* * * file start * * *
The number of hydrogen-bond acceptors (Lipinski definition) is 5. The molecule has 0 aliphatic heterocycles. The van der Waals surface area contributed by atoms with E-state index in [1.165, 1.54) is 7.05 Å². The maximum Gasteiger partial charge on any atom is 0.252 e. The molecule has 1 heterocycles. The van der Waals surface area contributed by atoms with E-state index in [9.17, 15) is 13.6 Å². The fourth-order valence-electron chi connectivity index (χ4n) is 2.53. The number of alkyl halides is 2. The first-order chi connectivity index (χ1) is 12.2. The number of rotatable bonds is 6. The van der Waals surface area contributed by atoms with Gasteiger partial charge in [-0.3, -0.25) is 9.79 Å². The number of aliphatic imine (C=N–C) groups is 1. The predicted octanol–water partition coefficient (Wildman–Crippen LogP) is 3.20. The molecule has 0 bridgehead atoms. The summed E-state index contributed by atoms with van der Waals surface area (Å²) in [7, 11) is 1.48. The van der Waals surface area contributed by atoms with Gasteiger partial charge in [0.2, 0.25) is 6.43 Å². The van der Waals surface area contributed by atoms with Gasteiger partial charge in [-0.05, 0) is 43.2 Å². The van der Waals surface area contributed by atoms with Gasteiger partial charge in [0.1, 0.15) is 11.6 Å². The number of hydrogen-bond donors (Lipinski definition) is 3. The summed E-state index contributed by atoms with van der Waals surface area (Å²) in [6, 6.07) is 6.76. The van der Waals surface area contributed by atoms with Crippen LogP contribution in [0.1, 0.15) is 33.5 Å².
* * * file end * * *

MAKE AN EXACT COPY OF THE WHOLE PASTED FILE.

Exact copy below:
The number of hydrogen-bond acceptors (Lipinski definition) is 5. The molecule has 0 aliphatic heterocycles. The van der Waals surface area contributed by atoms with E-state index in [1.165, 1.54) is 7.05 Å². The maximum Gasteiger partial charge on any atom is 0.252 e. The molecule has 1 heterocycles. The van der Waals surface area contributed by atoms with E-state index in [9.17, 15) is 13.6 Å². The fourth-order valence-electron chi connectivity index (χ4n) is 2.53. The number of alkyl halides is 2. The first-order chi connectivity index (χ1) is 12.2. The number of rotatable bonds is 6. The van der Waals surface area contributed by atoms with Gasteiger partial charge in [-0.3, -0.25) is 9.79 Å². The number of aliphatic imine (C=N–C) groups is 1. The predicted octanol–water partition coefficient (Wildman–Crippen LogP) is 3.20. The molecule has 0 bridgehead atoms. The summed E-state index contributed by atoms with van der Waals surface area (Å²) in [7, 11) is 1.48. The van der Waals surface area contributed by atoms with Gasteiger partial charge in [0.2, 0.25) is 6.43 Å². The van der Waals surface area contributed by atoms with Gasteiger partial charge in [-0.05, 0) is 43.2 Å². The van der Waals surface area contributed by atoms with Gasteiger partial charge in [0.1, 0.15) is 11.6 Å². The number of hydrogen-bond donors (Lipinski definition) is 3. The summed E-state index contributed by atoms with van der Waals surface area (Å²) in [6, 6.07) is 6.76. The van der Waals surface area contributed by atoms with Crippen LogP contribution in [0.1, 0.15) is 33.5 Å².